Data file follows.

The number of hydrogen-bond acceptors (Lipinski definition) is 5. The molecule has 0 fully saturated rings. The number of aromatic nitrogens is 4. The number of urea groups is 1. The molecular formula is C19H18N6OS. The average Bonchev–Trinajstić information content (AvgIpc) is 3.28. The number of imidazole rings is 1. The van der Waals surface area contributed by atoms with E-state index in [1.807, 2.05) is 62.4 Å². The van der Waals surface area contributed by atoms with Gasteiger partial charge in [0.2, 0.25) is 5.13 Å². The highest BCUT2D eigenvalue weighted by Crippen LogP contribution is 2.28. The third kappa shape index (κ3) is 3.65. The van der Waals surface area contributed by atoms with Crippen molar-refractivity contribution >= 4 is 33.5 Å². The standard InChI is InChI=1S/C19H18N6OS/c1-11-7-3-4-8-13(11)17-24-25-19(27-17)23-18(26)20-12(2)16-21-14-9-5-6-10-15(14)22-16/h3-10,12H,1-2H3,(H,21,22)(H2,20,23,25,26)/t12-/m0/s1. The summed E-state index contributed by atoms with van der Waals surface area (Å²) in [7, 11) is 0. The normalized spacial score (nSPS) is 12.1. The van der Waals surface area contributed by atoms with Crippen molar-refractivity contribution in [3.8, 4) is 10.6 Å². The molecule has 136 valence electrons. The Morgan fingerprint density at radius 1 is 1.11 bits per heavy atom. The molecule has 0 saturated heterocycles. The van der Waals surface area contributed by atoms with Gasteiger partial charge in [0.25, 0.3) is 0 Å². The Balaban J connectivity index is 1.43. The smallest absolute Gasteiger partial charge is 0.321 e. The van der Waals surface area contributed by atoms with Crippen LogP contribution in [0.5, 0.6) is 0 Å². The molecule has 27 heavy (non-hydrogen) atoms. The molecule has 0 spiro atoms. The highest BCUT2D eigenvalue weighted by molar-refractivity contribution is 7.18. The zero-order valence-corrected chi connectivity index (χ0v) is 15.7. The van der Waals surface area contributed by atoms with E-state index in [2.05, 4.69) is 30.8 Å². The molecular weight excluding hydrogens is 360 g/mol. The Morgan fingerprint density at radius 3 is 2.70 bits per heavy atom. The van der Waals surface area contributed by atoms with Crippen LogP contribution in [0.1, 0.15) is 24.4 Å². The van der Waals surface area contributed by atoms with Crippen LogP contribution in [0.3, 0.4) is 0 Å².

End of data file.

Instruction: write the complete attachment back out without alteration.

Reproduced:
The number of hydrogen-bond acceptors (Lipinski definition) is 5. The molecule has 0 fully saturated rings. The number of aromatic nitrogens is 4. The number of urea groups is 1. The molecular formula is C19H18N6OS. The average Bonchev–Trinajstić information content (AvgIpc) is 3.28. The number of imidazole rings is 1. The van der Waals surface area contributed by atoms with E-state index in [1.807, 2.05) is 62.4 Å². The van der Waals surface area contributed by atoms with Gasteiger partial charge in [0.2, 0.25) is 5.13 Å². The highest BCUT2D eigenvalue weighted by Crippen LogP contribution is 2.28. The third kappa shape index (κ3) is 3.65. The van der Waals surface area contributed by atoms with Crippen molar-refractivity contribution >= 4 is 33.5 Å². The standard InChI is InChI=1S/C19H18N6OS/c1-11-7-3-4-8-13(11)17-24-25-19(27-17)23-18(26)20-12(2)16-21-14-9-5-6-10-15(14)22-16/h3-10,12H,1-2H3,(H,21,22)(H2,20,23,25,26)/t12-/m0/s1. The summed E-state index contributed by atoms with van der Waals surface area (Å²) in [7, 11) is 0. The normalized spacial score (nSPS) is 12.1. The van der Waals surface area contributed by atoms with Crippen molar-refractivity contribution in [3.8, 4) is 10.6 Å². The molecule has 136 valence electrons. The Morgan fingerprint density at radius 1 is 1.11 bits per heavy atom. The molecule has 0 saturated heterocycles. The van der Waals surface area contributed by atoms with Gasteiger partial charge in [0.25, 0.3) is 0 Å². The Balaban J connectivity index is 1.43. The smallest absolute Gasteiger partial charge is 0.321 e. The van der Waals surface area contributed by atoms with Crippen LogP contribution in [0.5, 0.6) is 0 Å². The molecule has 27 heavy (non-hydrogen) atoms. The molecule has 0 spiro atoms. The highest BCUT2D eigenvalue weighted by molar-refractivity contribution is 7.18. The zero-order valence-corrected chi connectivity index (χ0v) is 15.7. The van der Waals surface area contributed by atoms with E-state index in [2.05, 4.69) is 30.8 Å². The molecular weight excluding hydrogens is 360 g/mol. The Morgan fingerprint density at radius 3 is 2.70 bits per heavy atom. The van der Waals surface area contributed by atoms with Crippen LogP contribution in [0.1, 0.15) is 24.4 Å². The van der Waals surface area contributed by atoms with Crippen LogP contribution in [0.3, 0.4) is 0 Å².